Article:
To demonstrate the current UX pattern, lets see some of the existing solutions in the market.

Upon studying the UX pattern of the above apps like Skype, Hangout and Slack, we can see some similarities

  1. A big screen estate for the face of the people with overlay buttons for various functions.
  2. Right side chat area
  3. Left side area for contacts
  4. Bottom area for people engaged in the call.

I will keep in mind the pattern while making the wireframes.

Other problem which I have personally experienced is the pain of joining a conference call. I prefer it to be a simple link from where I can join immediately. This link can be shared with everybody and can require Linkedin authentication so that we can immediately get the Name, Company and Job role to avoid any confusion between names.

Please note: Due to less time, I have just focussed on the happy flow of a user, i.e from sign up to attending conference call. I have not dived in to the micro-interactions in the app.

I took some of the sketches, and created digital mockup to make sure the layout stay true to the web app and to make sure no inconsistencies occur.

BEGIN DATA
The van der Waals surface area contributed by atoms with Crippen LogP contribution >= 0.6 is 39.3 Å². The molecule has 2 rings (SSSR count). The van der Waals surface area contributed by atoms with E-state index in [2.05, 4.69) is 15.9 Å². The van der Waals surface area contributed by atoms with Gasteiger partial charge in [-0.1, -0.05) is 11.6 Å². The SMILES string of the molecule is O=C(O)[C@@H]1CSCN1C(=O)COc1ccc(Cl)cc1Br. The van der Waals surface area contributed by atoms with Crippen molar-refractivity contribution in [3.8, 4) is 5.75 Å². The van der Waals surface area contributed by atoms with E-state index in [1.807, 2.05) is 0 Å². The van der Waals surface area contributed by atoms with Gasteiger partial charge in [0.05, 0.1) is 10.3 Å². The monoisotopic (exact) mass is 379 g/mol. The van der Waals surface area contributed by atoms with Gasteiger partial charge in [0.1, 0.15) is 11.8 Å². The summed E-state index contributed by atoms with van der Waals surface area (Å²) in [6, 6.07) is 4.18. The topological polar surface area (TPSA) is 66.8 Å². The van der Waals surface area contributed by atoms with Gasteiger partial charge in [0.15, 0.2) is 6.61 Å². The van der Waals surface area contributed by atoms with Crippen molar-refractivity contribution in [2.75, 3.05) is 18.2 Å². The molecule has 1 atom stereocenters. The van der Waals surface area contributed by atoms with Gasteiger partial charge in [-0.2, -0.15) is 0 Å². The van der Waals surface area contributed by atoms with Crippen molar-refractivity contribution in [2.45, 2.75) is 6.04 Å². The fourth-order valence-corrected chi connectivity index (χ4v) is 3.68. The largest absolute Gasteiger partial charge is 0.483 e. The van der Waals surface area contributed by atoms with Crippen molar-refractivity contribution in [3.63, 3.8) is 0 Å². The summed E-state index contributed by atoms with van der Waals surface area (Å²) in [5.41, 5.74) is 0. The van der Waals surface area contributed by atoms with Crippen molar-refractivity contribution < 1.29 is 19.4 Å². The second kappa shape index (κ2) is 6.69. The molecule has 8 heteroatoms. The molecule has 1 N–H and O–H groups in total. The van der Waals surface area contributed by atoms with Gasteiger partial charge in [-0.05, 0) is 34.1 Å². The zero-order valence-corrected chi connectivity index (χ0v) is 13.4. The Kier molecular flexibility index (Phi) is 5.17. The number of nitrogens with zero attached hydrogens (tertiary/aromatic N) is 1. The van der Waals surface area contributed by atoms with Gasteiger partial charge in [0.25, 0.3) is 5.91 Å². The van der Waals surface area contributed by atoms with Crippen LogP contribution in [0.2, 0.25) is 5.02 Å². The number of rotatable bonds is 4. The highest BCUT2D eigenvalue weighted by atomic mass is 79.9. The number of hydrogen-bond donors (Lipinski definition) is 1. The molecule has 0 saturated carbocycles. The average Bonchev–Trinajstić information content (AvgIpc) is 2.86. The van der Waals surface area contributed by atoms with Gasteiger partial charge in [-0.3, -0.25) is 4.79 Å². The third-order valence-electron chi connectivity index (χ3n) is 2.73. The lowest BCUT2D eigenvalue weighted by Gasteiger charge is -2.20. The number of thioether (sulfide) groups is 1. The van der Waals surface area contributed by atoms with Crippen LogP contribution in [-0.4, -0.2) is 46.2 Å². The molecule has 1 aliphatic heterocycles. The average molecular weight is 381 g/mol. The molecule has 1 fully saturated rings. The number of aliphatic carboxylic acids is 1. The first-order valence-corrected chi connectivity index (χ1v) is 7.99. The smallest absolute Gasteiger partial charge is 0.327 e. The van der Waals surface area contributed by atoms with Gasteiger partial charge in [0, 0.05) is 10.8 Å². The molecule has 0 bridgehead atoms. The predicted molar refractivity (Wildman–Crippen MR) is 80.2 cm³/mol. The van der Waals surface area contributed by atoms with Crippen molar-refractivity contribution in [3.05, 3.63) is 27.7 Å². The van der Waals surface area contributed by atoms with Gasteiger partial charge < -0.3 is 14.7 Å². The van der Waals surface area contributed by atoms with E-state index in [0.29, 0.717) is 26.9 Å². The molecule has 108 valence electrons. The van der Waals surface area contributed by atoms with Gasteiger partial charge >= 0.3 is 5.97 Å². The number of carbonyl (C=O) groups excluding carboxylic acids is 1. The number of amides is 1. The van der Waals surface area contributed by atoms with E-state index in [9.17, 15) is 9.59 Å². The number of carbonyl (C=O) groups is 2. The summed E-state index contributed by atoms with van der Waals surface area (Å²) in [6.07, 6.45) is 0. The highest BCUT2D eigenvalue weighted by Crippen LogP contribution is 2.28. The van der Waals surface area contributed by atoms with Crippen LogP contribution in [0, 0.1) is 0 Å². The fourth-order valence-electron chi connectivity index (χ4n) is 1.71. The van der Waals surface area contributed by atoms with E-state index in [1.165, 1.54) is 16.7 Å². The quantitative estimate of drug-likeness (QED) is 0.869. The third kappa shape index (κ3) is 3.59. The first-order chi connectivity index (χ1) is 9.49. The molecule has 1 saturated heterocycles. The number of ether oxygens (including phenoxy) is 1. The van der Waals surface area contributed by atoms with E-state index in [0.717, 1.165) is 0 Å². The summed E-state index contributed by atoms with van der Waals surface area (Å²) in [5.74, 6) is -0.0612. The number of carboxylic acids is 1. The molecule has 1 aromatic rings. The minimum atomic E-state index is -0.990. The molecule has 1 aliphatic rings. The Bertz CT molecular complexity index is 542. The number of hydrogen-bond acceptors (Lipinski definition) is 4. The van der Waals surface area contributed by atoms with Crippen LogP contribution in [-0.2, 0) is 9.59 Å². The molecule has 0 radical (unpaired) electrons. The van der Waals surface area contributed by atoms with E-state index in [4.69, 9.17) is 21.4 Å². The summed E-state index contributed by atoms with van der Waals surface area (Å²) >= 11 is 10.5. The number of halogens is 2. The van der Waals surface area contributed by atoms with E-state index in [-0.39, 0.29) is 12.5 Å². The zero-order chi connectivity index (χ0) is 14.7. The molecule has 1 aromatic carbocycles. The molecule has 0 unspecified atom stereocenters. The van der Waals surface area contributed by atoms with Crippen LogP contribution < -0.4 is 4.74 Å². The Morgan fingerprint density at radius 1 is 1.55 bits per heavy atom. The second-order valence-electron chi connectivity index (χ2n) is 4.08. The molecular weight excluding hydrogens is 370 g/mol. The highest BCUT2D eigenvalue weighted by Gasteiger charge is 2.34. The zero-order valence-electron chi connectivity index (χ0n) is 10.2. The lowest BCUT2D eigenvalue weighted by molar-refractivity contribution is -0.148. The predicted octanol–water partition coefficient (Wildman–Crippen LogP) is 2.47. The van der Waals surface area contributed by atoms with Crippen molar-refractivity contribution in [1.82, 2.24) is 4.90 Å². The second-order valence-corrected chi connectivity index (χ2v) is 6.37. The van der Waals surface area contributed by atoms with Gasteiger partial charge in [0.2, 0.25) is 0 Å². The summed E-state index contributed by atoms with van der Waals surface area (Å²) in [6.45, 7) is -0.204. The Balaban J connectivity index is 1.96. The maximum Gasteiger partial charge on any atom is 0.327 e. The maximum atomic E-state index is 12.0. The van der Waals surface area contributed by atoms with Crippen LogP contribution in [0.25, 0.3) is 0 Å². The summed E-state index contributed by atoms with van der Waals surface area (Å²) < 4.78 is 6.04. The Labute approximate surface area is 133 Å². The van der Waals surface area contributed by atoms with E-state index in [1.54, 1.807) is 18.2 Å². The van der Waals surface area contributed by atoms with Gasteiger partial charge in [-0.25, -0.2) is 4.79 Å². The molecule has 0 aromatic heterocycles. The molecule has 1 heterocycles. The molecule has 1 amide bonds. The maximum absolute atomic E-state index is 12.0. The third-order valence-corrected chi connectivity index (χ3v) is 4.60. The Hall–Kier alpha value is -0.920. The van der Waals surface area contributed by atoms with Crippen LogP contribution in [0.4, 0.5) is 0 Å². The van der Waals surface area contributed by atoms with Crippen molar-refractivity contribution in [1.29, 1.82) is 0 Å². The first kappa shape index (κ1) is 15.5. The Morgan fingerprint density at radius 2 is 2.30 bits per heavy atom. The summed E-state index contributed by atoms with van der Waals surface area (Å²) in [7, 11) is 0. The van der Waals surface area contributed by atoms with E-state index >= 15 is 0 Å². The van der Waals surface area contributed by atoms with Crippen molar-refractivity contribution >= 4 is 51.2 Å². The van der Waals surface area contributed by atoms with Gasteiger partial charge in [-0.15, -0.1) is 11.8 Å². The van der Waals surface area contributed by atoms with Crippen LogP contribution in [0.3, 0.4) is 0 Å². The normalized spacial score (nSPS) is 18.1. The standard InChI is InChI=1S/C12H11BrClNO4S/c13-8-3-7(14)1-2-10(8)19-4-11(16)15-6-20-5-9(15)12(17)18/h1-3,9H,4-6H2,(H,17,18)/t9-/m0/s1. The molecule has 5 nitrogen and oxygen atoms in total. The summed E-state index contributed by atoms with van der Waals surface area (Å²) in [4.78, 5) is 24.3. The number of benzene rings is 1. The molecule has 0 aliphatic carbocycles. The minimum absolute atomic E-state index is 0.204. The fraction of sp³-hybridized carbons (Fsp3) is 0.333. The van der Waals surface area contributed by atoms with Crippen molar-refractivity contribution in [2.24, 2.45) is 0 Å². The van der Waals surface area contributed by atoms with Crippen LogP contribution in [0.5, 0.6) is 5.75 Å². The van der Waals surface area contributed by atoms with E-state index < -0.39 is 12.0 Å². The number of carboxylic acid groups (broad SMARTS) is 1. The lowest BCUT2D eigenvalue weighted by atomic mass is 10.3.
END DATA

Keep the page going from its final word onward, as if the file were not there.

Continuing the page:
UI Design and styleguide

Before I begin ui design for any project, I immediately create a mood-board to materialise the look and feel of the product. This is a very common practice in fashion designing where designers collect clothing texture, color pallete etc to get a general idea of the clothes.

Moodboard

For general theme, I have gone with the universal corporate color, Blue.

Styleguide

Screen Designs

Conclusion

I know I have missed some screens, but I am sure I was able to present the underlying principles behind how the screen came to be designed. Every individual is different and the features request may differ from person to person. Instead of implementing every feature request, if we try to understand the core problem we can come up with a superior solution than the requested one.

Ending with one of the most famous quote in UX ~ “If I had asked people what they wanted, they would have said faster horses.” — Henry Ford.